Unfortunately, no such argument is forthcoming. In fact, Daisy moves on from the introduction without ever making it clear what the crux of her argument even is. And, without a clear and convincing thesis at the outset, this book too often feels unfocused and meandering.
For instance, Chapter 3 opens by looking at the impact of external access to facts, moves onto a discussion about multi-media learning principles, and wraps up with a nod to the popular education/employment debate. In isolation, these topics are interesting, and Daisy does a great job of covering them – but together there is little coherence, and the reader is left wondering where the book is going (and why).
Which leads to my primary issue with this book: it’s not really about technology. In fact, aside from a brief and seemingly obligatory mention of computers at the start and end of each chapter, meaningful discussions about technology do not truly appear until about two-thirds of the way through the book.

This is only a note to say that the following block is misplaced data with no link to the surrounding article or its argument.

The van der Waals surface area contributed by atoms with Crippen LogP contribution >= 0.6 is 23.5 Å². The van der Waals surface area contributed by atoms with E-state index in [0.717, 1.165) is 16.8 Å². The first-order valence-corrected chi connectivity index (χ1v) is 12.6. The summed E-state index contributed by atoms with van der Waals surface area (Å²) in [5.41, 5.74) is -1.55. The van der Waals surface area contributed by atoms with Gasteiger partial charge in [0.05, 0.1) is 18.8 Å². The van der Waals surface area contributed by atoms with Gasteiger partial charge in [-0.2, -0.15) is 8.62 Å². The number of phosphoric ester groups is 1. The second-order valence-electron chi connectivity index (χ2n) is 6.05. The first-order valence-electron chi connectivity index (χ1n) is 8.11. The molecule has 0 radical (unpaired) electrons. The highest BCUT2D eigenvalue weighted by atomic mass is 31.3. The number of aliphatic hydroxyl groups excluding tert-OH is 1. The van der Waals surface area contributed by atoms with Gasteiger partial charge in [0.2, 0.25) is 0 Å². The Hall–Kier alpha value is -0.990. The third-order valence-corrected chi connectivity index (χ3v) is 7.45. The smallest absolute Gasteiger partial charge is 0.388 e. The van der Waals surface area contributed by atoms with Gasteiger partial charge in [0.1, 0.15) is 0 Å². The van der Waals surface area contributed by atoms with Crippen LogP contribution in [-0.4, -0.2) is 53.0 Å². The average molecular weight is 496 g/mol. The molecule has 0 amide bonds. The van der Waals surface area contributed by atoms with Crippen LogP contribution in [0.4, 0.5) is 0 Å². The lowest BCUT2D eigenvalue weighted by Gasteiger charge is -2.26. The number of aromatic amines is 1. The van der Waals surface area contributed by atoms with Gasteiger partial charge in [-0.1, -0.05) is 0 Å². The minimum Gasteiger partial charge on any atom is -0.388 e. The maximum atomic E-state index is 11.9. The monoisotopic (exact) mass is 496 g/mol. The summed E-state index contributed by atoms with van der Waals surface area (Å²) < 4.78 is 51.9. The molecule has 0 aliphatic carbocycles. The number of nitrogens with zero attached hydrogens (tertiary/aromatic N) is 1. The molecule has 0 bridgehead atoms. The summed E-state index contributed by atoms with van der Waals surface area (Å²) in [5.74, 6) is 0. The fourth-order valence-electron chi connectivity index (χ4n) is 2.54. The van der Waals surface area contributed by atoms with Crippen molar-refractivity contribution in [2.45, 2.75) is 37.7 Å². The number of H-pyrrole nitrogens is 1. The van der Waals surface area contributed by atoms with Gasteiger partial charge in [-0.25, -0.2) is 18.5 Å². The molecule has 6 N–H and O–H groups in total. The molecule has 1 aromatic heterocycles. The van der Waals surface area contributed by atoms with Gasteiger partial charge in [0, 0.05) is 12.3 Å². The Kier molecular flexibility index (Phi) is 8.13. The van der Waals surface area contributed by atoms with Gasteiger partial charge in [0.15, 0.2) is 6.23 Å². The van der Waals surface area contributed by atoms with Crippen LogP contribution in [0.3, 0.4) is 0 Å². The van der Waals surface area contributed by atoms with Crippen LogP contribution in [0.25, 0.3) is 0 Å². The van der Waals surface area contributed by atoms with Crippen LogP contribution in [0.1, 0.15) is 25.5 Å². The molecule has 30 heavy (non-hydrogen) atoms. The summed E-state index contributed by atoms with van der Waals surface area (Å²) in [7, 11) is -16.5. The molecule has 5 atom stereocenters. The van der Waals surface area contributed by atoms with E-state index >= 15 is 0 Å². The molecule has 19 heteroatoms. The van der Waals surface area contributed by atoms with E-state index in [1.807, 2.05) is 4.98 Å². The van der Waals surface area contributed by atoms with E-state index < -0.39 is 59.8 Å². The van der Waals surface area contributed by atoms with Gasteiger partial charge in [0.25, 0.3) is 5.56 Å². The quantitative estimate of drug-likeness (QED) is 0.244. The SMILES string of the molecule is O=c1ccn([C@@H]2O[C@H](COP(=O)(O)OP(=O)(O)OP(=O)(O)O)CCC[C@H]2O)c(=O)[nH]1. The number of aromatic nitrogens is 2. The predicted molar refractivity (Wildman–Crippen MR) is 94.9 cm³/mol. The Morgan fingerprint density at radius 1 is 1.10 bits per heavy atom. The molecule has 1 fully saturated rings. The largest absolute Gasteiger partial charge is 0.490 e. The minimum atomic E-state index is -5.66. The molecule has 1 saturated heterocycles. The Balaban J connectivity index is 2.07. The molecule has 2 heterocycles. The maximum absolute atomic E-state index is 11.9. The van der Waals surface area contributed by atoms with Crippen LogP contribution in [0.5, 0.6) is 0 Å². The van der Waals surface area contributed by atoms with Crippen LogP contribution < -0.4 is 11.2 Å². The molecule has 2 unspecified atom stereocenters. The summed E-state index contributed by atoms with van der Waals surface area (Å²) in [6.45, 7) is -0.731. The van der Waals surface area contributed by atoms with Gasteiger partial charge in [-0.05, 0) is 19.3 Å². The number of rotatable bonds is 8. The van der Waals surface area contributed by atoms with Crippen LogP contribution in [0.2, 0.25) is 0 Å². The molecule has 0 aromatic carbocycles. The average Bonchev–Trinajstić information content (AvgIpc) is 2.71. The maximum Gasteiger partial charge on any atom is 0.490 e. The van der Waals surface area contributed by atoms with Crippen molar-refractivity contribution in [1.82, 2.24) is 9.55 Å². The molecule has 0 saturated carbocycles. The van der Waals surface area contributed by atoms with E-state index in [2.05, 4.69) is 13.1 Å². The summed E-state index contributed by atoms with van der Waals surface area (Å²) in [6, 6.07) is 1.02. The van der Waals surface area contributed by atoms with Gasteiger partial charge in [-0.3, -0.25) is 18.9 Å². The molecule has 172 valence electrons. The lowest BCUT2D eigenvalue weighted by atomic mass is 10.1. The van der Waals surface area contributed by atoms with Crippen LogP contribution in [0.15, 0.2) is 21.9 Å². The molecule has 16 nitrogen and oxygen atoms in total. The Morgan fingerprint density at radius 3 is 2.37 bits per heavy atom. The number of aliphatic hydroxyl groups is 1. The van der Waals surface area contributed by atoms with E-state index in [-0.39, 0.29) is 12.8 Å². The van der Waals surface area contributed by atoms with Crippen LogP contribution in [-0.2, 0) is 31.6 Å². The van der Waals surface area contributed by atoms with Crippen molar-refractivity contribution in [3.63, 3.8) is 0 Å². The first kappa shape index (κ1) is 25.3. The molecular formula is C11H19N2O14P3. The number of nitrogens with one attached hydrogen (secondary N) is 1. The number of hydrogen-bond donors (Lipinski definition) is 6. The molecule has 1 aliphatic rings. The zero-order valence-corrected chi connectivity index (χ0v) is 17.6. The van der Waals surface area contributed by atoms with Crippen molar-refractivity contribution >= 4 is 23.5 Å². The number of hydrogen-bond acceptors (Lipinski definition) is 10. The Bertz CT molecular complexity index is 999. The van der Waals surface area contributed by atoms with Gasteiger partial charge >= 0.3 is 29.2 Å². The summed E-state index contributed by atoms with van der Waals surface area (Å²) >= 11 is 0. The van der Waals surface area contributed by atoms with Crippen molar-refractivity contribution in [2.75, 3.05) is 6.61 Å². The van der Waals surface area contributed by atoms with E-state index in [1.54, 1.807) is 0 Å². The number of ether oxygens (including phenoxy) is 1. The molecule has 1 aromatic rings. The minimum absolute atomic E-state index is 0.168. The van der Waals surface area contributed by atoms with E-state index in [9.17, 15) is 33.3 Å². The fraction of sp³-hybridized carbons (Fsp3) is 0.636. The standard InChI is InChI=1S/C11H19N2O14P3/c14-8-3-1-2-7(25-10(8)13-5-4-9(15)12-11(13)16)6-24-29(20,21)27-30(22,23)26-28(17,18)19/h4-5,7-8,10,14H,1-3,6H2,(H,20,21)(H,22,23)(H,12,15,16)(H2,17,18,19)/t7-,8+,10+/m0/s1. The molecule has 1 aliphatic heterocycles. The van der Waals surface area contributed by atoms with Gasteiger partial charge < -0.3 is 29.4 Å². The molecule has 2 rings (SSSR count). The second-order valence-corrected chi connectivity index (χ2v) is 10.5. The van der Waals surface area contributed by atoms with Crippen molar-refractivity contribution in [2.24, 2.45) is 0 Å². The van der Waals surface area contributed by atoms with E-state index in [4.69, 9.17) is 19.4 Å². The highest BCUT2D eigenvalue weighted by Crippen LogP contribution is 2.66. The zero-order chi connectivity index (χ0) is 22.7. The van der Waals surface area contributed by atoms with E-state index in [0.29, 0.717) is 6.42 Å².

In truth, Teachers vs Tech is about how human beings learn.
To be fair, Daisy does a wonderful job outlining key learning principles. Unfortunately, readers drawn to this book will undoubtedly be looking for answers concerning the promised EdTech revolution – and I worry they will be frustrated by the lack of useful insight on this issue.
When Daisy does turn her focus to technology, her discussions are regrettably cursory, and her penchant for drawing upon academic research strangely disappears. For instance, after devoting three pages to exploring the principle of distributed practice (along with eight research citations that support her topic), she closes with a surprisingly-brief two paragraph comment about how some computer programs have adapted this principle.
To compound the problem, beyond a user’s manual and an unpublished modelling paper, these two paragraphs contain no references demonstrating efficacy. It’s one thing to highlight how a computer program has integrated the science of learning, but it’s quite another to show how students can (and will) meaningfully learn from that program. And, whereas the former is interesting, I worry that readers of this book will be looking for answers to the latter – and those answers are largely absent.